The couple, a man and woman, stood just outside the door of the Scandinavian Home, arguing. The autumn leaves from the towering elms on the grounds of the nursing home swirled around their feet as the cold wind snatched their voices away.
“I told you, Tom, I don’t want to go back today. I am afraid of some of those people. You know how much I hate scenes and last Saturday Bridget yelled at us and told us that Continue reading →
Everyone knows someone touched by dementia or Alzheimer’s disease.
We write, because today these diseases cannot be prevented, slowed or cured. We seek answers because their manifestation is often irrational, frightening and perplexing. And, as human beings, we continually reach from darkness to find light, whether you’re someone living with dementia or you’re caring for a loved one with the disease. Continue reading →
Last night I lit a Yahrzeit candle for my father, who’s been gone for two years. And I decided, at the last second, that rather than sing a traditional prayer, I’d just sing a few lines from one of his favorite Broadway tunes. It made me smile in a moment that was otherwise sad.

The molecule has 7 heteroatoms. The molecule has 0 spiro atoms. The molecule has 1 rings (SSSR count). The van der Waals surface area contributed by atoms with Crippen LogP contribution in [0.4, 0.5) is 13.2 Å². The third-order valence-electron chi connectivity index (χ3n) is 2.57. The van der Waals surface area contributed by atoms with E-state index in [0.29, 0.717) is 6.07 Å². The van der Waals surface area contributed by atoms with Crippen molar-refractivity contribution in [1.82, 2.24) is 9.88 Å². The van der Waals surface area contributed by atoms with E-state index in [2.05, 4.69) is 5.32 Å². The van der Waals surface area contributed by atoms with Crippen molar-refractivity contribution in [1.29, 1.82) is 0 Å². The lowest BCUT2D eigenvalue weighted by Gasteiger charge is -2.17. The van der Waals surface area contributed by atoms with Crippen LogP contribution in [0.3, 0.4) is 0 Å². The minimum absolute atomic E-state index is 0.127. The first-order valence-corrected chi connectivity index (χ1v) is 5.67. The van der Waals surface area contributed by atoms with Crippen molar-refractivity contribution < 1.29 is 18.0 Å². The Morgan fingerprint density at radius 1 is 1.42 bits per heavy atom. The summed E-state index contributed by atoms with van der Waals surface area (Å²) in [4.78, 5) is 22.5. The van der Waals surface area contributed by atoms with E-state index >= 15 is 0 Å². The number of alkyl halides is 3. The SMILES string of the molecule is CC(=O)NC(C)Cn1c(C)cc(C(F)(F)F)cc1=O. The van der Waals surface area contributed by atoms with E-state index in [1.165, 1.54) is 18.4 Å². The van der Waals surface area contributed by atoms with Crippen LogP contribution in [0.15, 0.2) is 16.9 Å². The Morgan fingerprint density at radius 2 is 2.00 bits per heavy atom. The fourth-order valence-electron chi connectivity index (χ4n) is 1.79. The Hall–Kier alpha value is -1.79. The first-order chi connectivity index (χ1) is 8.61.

Like many, my father’s struggle with Alzheimer’s was a long and gradual one, but that did not make it easier for him, and it didn’t make it easier for all of the people who loved him. We had to say goodbye over and over as parts of who he had been vanished like color from a beloved garment, never to be restored. Continue reading →
Love in the senior years: A true inspiration to me. My parents are married over sixty years as of this writing. Sixty years of ups and downs, good health and bad, happiness and sadness. But one thing remains: a steadfast love. It is this love that inspired me to write; theirs, and another couple: my husband’s elderly aunt and uncle. Continue reading →
My mother, Vera, was diagnosed with Alzheimer’s in October of 2006. That was the day my world changed – forever. I will never forget (or is that statement actually true?) the day I received the phone call. “Mrs. Howell, I am calling to tell you your mother has dementia.” The doctor lacked bedside manner, and he assured me he could call in medications that would make Momma better. Continue reading →